A common theme in all this is the theory of graphs, although aspects come from abstract algebra and elsewhere. Basically, the relation a<b can be modelled as an edge on a graph between vertices representing the elements a and b. If you care about the ordering, that's a directed graph.

For example a relation x<y will appear in the transitive closure of your initial set of constraints if both x and y are in the same strongly connected component of the digraph.

Sorry, I got confused above - the relation x<y will appear in the transitive closure if there's any path between x and y in the digraph, but that doesn't imply a strongly connected component. A strongly connected component requires a cycle, not just a path.

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    "IIRC there are sequential algorithms that topologically sort in linear time" The Wikipedia article claims that "Any DAG has at least one topological ordering, and algorithms are known for constructing a topological ordering of any DAG in linear time." According to this Stack Overflow question there's algorithms that are O(Vertices + Edges), because at each vertex it checks the outgoing edges and the sum of all outgoing edges is the total number of edges.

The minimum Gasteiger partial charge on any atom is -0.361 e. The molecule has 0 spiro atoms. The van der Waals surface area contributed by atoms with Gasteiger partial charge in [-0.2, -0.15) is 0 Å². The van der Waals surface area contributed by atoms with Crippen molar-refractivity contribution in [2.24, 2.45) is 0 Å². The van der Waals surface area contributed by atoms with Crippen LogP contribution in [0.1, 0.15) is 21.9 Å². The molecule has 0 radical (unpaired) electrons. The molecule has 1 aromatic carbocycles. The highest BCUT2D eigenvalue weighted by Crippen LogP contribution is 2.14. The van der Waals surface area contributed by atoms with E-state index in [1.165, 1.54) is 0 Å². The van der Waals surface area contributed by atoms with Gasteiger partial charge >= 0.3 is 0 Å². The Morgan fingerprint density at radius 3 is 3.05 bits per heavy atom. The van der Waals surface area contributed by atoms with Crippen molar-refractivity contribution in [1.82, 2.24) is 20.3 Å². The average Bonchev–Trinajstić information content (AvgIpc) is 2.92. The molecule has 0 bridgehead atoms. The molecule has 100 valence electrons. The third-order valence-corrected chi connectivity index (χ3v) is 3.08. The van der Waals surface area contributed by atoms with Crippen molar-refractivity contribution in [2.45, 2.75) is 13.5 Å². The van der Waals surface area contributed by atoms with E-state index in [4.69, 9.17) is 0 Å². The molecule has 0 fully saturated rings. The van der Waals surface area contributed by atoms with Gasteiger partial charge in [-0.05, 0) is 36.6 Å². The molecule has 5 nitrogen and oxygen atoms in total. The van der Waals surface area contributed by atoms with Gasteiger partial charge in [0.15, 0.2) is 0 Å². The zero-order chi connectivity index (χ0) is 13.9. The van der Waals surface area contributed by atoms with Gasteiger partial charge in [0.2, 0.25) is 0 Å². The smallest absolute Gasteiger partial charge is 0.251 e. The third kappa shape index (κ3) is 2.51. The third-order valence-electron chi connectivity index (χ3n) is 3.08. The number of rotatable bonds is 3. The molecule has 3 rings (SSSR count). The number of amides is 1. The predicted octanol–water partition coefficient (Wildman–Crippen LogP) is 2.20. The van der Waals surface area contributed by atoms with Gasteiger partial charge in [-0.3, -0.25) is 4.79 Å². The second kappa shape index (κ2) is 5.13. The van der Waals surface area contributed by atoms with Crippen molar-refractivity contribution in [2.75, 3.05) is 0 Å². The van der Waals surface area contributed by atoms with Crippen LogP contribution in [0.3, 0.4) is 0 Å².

– Doval
    Mar 17, 2015 at 19:13
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    @Doval - it could be the "+ Edges" part of that big-O that resolves my confusion. What I said about true/false/don't-know obviously applies to full-order sorting (it's just that the don't-know case never happens) and that obviously has O(n log n) complexity, but n in that case is only the number of vertices. The number of possible edges in a digraph with n vertices (and at most one edge in each direction between any pair of vertices) is n^2, so the number of edges is significant. A full order sort based on an O(n) topological sort would presumably be O(n^2) because all possible edges exist.
    – user8709
    Mar 17, 2015 at 19:23